- We value the practice of writing and the importance of developing our skill and craft as writers.
- We value writing as a profession and a passion. We strive to represent the interests and protect the rights of all writers.
- We value community building among writers. We encourage writers to connect to readers, services, and resources. We have an appreciation for writing and a commitment to supporting its role in the life of Nova Scotians. We value the contributions of Nova Scotian writers regionally, nationally and internationally.
- We value the inherent skills and resources of our community and, where possible, will use the skills and resources of our membership and community at large.
- We value professionalism and conduct ourselves with a high level of integrity. We are resourceful and creative in how we manage our organization’s operations.
Statement of Solidarity & Support
Last updated: July 16, 2020
The board and staff of the Writers’ Federation of Nova Scotia stand in solidarity with all people seeking justice in the face of anti-Black and anti-Indigenous racism, police brutality, and white supremacy.
As an organization, we are listening to Black, Indigenous, and other marginalized communities, who continue to remind us that the crucial and difficult work of both confronting and overcoming racism and injustice is ongoing and requires active engagement.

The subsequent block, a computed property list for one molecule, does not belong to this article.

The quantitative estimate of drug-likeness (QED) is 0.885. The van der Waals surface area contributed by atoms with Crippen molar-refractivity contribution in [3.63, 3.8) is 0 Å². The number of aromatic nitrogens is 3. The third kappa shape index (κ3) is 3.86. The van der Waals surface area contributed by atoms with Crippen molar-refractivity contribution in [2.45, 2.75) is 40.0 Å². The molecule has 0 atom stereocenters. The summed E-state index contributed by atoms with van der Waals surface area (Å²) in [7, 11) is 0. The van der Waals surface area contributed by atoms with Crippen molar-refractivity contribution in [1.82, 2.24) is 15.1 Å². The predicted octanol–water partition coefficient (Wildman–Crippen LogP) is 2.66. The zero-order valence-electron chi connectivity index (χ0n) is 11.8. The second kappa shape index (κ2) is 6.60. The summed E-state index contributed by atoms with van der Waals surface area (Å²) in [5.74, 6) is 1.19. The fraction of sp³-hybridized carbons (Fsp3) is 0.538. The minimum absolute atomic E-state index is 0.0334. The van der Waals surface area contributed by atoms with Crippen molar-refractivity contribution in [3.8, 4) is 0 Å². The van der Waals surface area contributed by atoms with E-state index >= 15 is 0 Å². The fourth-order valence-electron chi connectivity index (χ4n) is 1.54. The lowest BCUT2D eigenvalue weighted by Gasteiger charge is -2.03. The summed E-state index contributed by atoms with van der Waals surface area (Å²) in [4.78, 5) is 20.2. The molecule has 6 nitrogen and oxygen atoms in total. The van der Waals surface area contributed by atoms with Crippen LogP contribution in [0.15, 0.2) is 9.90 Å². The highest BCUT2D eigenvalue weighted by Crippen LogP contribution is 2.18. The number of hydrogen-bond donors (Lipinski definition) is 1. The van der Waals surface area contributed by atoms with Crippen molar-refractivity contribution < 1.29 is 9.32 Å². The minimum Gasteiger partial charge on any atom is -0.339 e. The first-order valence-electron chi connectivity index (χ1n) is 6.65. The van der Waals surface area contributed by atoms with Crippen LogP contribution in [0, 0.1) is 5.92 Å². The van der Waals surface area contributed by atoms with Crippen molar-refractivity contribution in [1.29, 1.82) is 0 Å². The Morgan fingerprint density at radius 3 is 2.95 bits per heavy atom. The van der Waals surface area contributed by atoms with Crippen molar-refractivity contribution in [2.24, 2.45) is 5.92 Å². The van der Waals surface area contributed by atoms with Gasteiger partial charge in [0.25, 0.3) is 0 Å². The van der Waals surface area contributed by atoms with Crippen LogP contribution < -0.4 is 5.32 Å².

We grieve every life taken by white supremacy, racism, and police and community violence. We acknowledge that systemic and institutional racism continues to be responsible for the subjugation of Indigenous people, including those in Mi’kma’ki, the traditional and unceded territory of the Mi’kmaq. Systemic and institutional racism has also been responsible for the oppression and destruction of Black communities such as Africville. We acknowledge the writers in these communities whose artistic works and contributions to anti-oppressive practices continue to lay the ground for work to come.
We understand that literature has long been privileged as the art form of ideology. It is partly through the pen and the press that racist and oppressive ideologies have been systematized, aggressively promoted, normalized, and subtly reinforced. We support literature as a tool for challenging and decentering such ideologies and for organizing communities around better ideals and actions.
We support those who speak out and engage in action to bring an end to systemic racism and white supremacy. The Writers’ Federation of Nova Scotia has an active role to play in this critical process of creating a more equitable future. To this end, we have outlined some strategies for our organization to undertake now and in the near future.